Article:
The “hub-agent” architecture also minimized the requirements in the network for registering a new cluster to the hub. Any cluster that can reach the endpoint of the hub cluster will be able to be managed, even a random KinD sandbox cluster on your laptop. That is because the prescriptions are effectively pulled from the hub instead of pushing. In addition to that, OCM also provides a addon named “cluster-proxy” which automatically manages a reverse proxy tunnel for proactive access to the managed clusters by leveraging on the Kubernetes’ subproject konnectivity.
Modularity and extensibility
Not only OCM will bring you a fluent user-experience of managing a number of
clusters on ease, but also it will be equally friendly to further customization
or second-time development. Every functionality working in OCM is expected to
be freely-pluggable by modularizing the atomic capability into separated
building blocks, except for the mandatory core module named registration
which is responsible for controlling the lifecycle of a managed controller
and exporting the elementary
Another good example surfacing our modularity will be the placement, a standalone module focusing at dynamically selecting the proper list of the managed clusters from user’s prescription. You can build any advanced multi-cluster orchestration on the top of placement, e.g. multi-cluster workload re-balancing, multi-cluster helm charts replication, etc. On the other hand if you’re not satisfied by the current capacities from our placement module, you can quickly opt-out and replace it with your customized ones, and reach out to our community so that we can converge in the future if possible.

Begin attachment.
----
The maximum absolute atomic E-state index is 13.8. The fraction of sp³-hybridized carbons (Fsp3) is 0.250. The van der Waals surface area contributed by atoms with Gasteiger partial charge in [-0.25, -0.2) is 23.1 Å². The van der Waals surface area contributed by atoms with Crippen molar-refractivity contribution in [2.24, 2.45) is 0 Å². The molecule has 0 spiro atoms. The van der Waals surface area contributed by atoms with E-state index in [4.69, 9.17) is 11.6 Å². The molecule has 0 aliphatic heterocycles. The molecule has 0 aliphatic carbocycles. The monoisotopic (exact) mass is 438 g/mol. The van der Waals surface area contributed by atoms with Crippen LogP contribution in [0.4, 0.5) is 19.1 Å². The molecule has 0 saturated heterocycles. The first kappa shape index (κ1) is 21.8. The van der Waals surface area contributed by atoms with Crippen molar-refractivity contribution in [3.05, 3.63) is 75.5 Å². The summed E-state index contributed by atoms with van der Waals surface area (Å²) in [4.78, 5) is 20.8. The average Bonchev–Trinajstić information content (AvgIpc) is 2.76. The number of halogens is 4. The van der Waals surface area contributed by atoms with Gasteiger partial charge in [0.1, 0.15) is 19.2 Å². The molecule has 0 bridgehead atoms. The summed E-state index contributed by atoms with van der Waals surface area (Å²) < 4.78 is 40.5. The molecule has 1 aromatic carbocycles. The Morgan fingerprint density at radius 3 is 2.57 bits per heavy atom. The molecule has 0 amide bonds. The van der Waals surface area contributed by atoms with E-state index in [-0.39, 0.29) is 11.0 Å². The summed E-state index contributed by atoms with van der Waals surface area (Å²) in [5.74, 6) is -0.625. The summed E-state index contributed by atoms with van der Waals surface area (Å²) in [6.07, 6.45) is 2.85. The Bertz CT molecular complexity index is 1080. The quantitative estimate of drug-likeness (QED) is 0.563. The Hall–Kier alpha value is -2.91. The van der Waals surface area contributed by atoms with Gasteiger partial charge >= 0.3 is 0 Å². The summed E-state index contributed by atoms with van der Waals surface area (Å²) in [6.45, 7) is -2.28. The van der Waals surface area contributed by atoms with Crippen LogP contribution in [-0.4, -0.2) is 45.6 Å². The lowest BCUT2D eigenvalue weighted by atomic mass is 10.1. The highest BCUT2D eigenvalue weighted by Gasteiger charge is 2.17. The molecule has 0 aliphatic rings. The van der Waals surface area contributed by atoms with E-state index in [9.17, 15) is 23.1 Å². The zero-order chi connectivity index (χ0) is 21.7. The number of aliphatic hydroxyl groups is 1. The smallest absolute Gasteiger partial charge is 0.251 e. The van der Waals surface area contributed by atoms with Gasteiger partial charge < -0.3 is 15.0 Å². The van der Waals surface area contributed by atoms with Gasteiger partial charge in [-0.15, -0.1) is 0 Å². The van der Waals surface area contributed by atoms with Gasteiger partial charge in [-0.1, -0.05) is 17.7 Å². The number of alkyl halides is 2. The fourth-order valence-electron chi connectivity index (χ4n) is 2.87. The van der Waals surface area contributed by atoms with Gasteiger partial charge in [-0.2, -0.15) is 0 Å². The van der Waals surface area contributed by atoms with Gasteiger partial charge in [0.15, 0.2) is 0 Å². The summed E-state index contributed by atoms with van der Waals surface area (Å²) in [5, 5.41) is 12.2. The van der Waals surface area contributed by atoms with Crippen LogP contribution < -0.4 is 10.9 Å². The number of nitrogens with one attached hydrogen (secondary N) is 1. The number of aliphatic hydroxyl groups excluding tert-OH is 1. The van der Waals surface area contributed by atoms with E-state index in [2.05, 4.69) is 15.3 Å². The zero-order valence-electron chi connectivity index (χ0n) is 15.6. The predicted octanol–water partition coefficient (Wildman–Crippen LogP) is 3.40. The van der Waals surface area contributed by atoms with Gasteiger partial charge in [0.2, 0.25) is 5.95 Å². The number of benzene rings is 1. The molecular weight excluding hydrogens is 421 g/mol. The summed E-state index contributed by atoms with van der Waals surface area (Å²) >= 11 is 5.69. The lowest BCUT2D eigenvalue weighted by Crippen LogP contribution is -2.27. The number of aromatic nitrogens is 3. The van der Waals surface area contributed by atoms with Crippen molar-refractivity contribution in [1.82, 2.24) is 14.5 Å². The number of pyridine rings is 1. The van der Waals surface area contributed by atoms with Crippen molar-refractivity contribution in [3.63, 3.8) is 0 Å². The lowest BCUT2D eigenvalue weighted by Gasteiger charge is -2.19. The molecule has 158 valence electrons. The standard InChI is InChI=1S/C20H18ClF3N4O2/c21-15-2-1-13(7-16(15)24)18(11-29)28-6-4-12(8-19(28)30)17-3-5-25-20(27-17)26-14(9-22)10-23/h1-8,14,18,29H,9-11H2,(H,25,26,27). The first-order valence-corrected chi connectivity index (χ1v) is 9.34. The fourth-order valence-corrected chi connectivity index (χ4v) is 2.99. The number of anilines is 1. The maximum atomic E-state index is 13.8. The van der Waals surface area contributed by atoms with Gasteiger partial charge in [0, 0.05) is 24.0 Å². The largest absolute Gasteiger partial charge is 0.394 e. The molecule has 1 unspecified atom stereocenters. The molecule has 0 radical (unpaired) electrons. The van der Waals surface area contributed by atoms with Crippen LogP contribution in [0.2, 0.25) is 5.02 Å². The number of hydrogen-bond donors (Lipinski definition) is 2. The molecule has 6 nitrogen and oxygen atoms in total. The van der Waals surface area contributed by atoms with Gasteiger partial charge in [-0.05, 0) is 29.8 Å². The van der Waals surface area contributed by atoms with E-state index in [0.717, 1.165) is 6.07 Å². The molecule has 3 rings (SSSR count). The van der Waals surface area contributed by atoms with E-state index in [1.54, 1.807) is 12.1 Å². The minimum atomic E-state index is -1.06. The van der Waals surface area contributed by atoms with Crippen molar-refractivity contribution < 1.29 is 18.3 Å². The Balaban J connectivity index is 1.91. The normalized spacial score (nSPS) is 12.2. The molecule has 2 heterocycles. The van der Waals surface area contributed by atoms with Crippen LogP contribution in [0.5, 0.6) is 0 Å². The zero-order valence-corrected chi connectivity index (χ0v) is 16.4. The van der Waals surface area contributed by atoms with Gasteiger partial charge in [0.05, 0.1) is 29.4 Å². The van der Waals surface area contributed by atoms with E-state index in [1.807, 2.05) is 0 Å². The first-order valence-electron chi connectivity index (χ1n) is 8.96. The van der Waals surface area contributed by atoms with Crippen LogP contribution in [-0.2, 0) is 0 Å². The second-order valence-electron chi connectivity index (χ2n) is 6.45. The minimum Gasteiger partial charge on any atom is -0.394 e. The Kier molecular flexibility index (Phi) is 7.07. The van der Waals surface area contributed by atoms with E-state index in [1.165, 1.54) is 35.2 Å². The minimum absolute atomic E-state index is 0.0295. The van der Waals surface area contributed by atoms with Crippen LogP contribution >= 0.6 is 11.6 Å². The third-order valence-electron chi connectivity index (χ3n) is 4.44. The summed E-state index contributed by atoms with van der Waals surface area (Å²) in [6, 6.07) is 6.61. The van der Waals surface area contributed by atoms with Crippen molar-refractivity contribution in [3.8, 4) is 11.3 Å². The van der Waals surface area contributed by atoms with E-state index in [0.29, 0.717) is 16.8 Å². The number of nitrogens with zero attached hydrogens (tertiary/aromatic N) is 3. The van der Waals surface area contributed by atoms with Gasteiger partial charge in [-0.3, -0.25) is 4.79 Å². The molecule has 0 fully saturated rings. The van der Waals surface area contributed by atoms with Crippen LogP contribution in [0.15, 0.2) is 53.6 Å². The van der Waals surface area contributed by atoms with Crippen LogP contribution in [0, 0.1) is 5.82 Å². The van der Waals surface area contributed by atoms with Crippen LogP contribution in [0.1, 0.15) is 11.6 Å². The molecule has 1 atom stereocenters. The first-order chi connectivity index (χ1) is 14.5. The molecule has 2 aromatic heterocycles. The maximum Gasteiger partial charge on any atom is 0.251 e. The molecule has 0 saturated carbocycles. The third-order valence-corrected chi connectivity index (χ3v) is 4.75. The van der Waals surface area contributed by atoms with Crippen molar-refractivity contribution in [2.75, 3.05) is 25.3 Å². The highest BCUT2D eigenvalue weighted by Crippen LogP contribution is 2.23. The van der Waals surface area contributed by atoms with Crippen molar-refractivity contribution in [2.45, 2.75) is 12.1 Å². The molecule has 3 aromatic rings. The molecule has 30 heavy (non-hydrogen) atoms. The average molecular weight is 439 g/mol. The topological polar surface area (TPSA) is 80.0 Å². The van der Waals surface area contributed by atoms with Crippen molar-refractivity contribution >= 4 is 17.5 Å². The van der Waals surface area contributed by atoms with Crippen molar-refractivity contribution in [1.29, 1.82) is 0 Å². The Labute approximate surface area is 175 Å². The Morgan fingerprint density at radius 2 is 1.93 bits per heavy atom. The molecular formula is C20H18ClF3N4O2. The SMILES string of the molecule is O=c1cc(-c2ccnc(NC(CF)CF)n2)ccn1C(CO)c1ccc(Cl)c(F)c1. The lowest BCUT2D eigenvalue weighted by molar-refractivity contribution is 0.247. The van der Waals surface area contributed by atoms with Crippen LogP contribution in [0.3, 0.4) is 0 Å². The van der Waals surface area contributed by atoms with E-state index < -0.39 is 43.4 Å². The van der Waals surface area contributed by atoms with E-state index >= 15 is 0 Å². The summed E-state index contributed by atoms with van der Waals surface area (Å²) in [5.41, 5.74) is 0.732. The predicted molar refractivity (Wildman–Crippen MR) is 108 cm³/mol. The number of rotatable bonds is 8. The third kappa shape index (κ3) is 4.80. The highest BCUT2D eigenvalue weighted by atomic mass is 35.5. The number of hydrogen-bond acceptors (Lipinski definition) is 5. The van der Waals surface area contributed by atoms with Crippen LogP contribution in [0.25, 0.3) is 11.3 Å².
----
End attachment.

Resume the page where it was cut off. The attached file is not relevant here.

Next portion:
Cluster registering: “double opt-in handshaking”
Practically the hub cluster and the managed cluster can be owned/maintained by different admins, so in OCM we clearly separated the roles and make the cluster registration require approval from the both sides defencing unwelcome requests. In terms of terminating the registration, the hub admin can kick out a registered cluster by denying the rotation of hub cluster’s certificate, on the other hand from the perspective of a managed cluster’s admin, he can either brutally deleting the agent instances or revoking the granted RBAC permissions for the agents. Note that the hub controller will be automatically preparing environment for the newly registered cluster and cleaning up neatly upon kicking a managed cluster.
Kubernetes has a native soft multi-tenancy isolation in the granularity of
its namespace resources, so in OCM, for each of the managed cluster we will
be provisioning a dedicated namespace for the managed cluster and grants
sufficient RBAC permissions so that the klusterlet can persist some data
in the hub cluster. This dedicated namespace is the “cluster namespace” which
is majorly for saving the prescriptions from the hub. e.g. we can create
ManifestWork in a cluster namespace in order to deploy some resources towards
the corresponding cluster. Meanwhile, the cluster namespace can also be used